Cookbooks. I love them. Each book tells its own story between the covers. Will I unlock the secrets to a smooth gravy? Figure how to make biscuits that are feather-light? Or perhaps read how to make a mayonnaise without it separating in the process? I collect them and read them like novels.
In my opinion, the vintage cookbooks are in a class of their own. Often, their recipes have a short list of whole food ingredients, providing a nostalgic look into the past. But sometimes, my vintage cookbooks can confuse me. The reason? Old-fashioned cooking measurements. Current cooking measurements popular in the United States include teaspoon, tablespoon, cup, quart, and their partial measurements, such as: 1/4, 1/3, 1/2, 2/3, and 3/4. And let’s not forget about temperatures. Just what is a slow oven?
Vintage cookbooks may include terms such as peck and gill. But friends, take heart, you can still try out recipes from these books. You just have to armed with modern equivalent to those heirloom terms.
Fortunately, several of my cookbooks dating from the 1930s – 1960s have guides listing old terms and their modern equivalent. The same is true for oven temperatures.
While modern cookbooks list an exact temperature for baking, vintage terms are slightly mysterious. Here is a clarifying guide to baking:
Vintage Term equals Modern Temperature Range
- Very Slow Oven = 200 – 250F
- Slow Oven = 250 – 350F
- Moderate Oven = 350 – 400F
- Quick or Hot Oven = 400 – 450F
- Very Hot Oven = 450 – 500F
Measurement terms can also be confusing. Homemakers used what they had on hand to measure out ingredients and some quantities are no longer commonly used or the term has just fallen out of favor.
Vintage Term equals Modern Measurements
- wineglass = 1/4 C.
- jigger = 1.5 fluid ounces
- gill = 1/2 C.
- teacup = scant 3/4 C. (scant refers to being slightly less than the quantity listed)
- peck = 8 quarts
- dessert spoon = 2 teaspoons
- spoonful = 1 tablespoon, mounded
- salt spoon = 1/4 teaspoon
- dash = 1/8 teaspoon
- pinch = 1/16 teaspoon (or what will fit between thumb and finger when pinched together)
- saucer = 1 cup, slightly mounded
- butter the size of an egg = 1/4 C.
- butter the size of a walnut = 2 tablespoons
So while this is not a complete list of vintage baking measurements, it covers the more commonly used terms.
Don’t be afraid to make baked goods or meals from vintage books. Now that you have a list of the modern equivalents, you can take the mystery out of the old recipes. I encourage you to discover meals enjoyed by your grandparents and great grandparents. Wonderful, whole food dishes are at your fingertips using modern equipment.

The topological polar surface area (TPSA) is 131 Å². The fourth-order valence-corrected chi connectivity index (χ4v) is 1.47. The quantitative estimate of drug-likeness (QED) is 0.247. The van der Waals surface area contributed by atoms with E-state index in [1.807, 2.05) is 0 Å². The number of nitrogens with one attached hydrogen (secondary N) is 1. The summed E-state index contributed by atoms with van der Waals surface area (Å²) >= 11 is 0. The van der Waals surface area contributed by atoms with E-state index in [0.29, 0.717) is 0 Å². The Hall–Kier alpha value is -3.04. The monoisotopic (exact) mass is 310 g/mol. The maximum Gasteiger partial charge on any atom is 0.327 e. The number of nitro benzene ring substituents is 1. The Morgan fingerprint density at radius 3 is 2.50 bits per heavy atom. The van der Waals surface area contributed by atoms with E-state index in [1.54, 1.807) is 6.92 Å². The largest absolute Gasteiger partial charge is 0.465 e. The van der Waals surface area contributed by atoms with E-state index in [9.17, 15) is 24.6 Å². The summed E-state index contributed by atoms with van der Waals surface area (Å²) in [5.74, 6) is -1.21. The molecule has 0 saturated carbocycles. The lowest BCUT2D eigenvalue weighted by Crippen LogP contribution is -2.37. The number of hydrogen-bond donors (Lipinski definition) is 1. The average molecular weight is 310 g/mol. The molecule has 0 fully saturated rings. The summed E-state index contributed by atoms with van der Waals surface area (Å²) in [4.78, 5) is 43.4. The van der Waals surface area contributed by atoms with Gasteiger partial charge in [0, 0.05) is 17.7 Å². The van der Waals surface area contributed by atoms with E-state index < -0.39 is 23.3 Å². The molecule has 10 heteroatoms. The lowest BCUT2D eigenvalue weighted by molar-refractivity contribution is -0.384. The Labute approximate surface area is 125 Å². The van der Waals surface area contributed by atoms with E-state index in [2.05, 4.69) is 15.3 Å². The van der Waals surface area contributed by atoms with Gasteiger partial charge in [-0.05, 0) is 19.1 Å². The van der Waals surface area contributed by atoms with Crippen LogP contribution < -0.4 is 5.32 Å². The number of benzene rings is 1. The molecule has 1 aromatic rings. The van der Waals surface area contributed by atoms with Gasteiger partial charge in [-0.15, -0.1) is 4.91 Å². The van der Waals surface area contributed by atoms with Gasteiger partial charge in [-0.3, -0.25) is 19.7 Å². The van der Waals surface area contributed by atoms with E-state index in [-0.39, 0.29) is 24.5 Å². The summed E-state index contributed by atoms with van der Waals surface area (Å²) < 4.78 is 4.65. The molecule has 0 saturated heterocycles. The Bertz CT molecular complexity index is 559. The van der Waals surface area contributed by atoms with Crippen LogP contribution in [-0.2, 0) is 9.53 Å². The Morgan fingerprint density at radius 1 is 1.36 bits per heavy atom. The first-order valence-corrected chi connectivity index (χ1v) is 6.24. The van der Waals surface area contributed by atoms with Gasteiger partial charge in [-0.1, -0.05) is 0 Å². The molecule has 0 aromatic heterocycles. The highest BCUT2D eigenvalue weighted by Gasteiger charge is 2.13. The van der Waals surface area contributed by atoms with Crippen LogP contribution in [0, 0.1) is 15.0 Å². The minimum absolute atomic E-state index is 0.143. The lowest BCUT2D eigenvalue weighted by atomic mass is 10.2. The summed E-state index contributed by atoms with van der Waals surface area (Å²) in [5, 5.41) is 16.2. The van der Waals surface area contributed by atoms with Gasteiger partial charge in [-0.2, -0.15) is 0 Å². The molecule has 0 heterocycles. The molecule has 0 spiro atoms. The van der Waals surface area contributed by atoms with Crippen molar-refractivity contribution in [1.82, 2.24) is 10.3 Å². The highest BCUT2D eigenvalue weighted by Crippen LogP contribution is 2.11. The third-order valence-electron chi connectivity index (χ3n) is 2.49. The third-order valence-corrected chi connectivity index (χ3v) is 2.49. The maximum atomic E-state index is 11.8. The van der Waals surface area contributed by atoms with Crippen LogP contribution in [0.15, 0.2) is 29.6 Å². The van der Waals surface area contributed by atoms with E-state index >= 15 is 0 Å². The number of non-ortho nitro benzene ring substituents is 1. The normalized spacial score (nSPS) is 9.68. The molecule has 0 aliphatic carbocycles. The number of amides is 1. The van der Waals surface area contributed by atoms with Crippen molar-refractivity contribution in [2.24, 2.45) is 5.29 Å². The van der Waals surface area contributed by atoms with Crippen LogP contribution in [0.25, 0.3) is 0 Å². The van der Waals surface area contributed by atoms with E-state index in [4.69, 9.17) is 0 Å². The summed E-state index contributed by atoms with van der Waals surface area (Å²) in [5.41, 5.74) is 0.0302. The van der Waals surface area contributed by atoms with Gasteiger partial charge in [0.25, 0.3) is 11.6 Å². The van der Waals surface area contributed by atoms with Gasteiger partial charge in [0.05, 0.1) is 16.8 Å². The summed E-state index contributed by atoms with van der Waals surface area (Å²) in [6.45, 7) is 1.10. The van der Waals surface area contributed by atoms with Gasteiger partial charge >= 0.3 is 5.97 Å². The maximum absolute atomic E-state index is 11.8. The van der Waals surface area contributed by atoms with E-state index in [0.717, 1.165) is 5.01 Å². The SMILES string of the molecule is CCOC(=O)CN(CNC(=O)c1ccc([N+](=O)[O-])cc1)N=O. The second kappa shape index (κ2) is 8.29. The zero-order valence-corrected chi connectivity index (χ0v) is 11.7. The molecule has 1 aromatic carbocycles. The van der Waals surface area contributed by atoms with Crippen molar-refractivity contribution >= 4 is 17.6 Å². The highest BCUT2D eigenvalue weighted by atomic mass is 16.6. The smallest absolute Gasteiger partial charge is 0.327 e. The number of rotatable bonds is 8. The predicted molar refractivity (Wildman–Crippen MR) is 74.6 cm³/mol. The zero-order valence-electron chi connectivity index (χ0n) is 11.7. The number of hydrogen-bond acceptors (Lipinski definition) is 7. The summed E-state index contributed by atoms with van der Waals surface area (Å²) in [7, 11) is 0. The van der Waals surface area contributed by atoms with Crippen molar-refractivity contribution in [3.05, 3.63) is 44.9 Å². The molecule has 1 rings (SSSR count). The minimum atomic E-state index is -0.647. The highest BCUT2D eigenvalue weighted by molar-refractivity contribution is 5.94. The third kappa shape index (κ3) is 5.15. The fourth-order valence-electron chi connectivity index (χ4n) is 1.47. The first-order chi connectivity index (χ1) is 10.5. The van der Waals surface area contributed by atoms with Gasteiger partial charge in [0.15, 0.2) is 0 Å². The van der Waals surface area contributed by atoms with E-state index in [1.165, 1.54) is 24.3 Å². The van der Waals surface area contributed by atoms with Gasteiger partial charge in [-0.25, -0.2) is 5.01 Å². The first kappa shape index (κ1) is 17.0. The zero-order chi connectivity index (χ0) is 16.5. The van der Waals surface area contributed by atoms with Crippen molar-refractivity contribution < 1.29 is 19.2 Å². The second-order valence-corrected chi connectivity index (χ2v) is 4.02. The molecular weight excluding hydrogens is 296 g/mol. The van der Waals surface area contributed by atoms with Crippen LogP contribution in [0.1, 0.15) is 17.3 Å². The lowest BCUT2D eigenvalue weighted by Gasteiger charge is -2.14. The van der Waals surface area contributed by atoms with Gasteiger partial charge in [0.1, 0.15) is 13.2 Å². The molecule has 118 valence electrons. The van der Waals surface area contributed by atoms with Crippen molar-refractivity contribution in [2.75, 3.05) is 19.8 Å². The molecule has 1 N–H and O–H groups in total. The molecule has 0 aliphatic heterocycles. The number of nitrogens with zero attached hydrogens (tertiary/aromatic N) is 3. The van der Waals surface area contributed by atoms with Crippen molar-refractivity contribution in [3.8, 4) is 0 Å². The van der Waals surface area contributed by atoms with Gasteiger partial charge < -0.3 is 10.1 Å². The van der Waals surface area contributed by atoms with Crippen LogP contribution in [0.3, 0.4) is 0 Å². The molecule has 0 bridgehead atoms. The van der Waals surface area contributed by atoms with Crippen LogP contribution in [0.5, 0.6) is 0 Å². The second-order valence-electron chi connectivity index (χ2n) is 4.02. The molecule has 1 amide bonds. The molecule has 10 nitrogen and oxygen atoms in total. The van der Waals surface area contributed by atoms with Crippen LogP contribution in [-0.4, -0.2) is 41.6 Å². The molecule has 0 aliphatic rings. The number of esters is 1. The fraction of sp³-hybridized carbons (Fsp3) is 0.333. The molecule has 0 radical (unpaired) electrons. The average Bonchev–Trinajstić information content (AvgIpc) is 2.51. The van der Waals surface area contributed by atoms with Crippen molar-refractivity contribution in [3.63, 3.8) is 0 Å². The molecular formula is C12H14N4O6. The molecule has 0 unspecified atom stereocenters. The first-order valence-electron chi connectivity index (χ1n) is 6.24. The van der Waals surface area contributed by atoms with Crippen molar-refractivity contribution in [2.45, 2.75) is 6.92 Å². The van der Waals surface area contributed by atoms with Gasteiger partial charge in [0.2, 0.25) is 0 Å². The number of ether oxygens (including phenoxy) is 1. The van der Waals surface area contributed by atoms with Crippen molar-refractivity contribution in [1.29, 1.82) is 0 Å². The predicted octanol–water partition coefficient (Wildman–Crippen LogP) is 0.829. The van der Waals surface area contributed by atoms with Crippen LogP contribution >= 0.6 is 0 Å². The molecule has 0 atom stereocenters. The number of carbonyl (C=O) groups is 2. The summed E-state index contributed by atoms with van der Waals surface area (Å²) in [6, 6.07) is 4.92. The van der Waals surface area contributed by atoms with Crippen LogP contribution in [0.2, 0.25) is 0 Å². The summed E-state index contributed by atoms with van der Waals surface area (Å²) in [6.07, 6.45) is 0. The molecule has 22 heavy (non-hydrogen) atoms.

This is a wonderful post!
I so remember those terms from my [very] young days as a cook. Mostly I remember the oven temperature terms – slow, moderate, hot – some of my vintage [or antique 🙂 ]cookbooks use those terms only, no actual temperatures at all.
I guess it was because back in the day ovens were an item that were not ‘up-graded’ regularly as we like to do today. They were old appliances, not always electric [coal range for example] and each one cooked differently. You had to get to know your oven!
I remember moving house and having to relearn how to cook my stand-by recipes again as the ‘new’ oven was so very different to the previous one………… Ah, a wee dose of nostalgia 🙂
One of my great aunts had a wood burning stove for her cooking, but when they changed to a gas stove (with a temperature gauge) she didn’t know what the temperatures equated to for slow, moderate, and quick. She used to stick her arm in the gas oven to see how hot it was and then she knew if it was a slow, moderate, or quick setting.
Ha – I had an aunt who did that too – 🙂
Sometimes you just got to go with what you know.
kathy & deb says
My grandmother used to make the most wonderful chocolate cookies. She never had a recipe, it was just a handful of this and a handful of that. I wish I had her tiny hands, and that I had paid better attention when I was young!
My mom’s mother and mom herself, also cooked by that way. And yes, I wish I had a camcorder or took copious notes at the time.
It’s not so long ago that most cooking was done on wood-fired stoves (we got our first electric stove when I was in my mid-teens, but still used the wood/sawdust stove in winter for the added heat). Putting a hand in the oven makes it easy to tell if it’s warm, hot or very hot. My Mum still cooks with a bit of this and a bit of that. My Grandmothers (though I never got to know them) cooked that way, too. I do on a few things. Generally, I research a few recipes, then do my own thing. Sometimes it works out surprisingly well . . . I love the old measurements and don’t use modern measuring spoons, etc. Just the normal tableware. I can tell by texture if cake batter (for example) needs a bit more flour or milk and I adjust the leavening if needed. It’s an easier way to cook, for sure. I use recipes in some cases, often for sentimental reasons; even then, though, I will play with something . . . 😉 ~ Linne
My mom cooked by the look, feel, and taste. She said that her mom (my grandma) always told her, “A good cook always tastes her own cooking”. And even though my mom cooked with a gas stove, she would still put her arm in the oven to gauge if the oven was hot enough.
The site listed has excellent information on determining the temperature with the hand. Great for when you are unsure if the temperature regulator is working. It also tells how to regulate cooking temperature using charcoal briquettes outdoors. http://www.dutchovendude.com/campfire-cooking.shtml
Excellent source of info! I still remember my great aunt placing her arm in the gas oven to determine if the temperature was a slow, moderate or quick oven.
So I see the equivalent for teacup but what about a cupful??? Haha
Good one. 🙂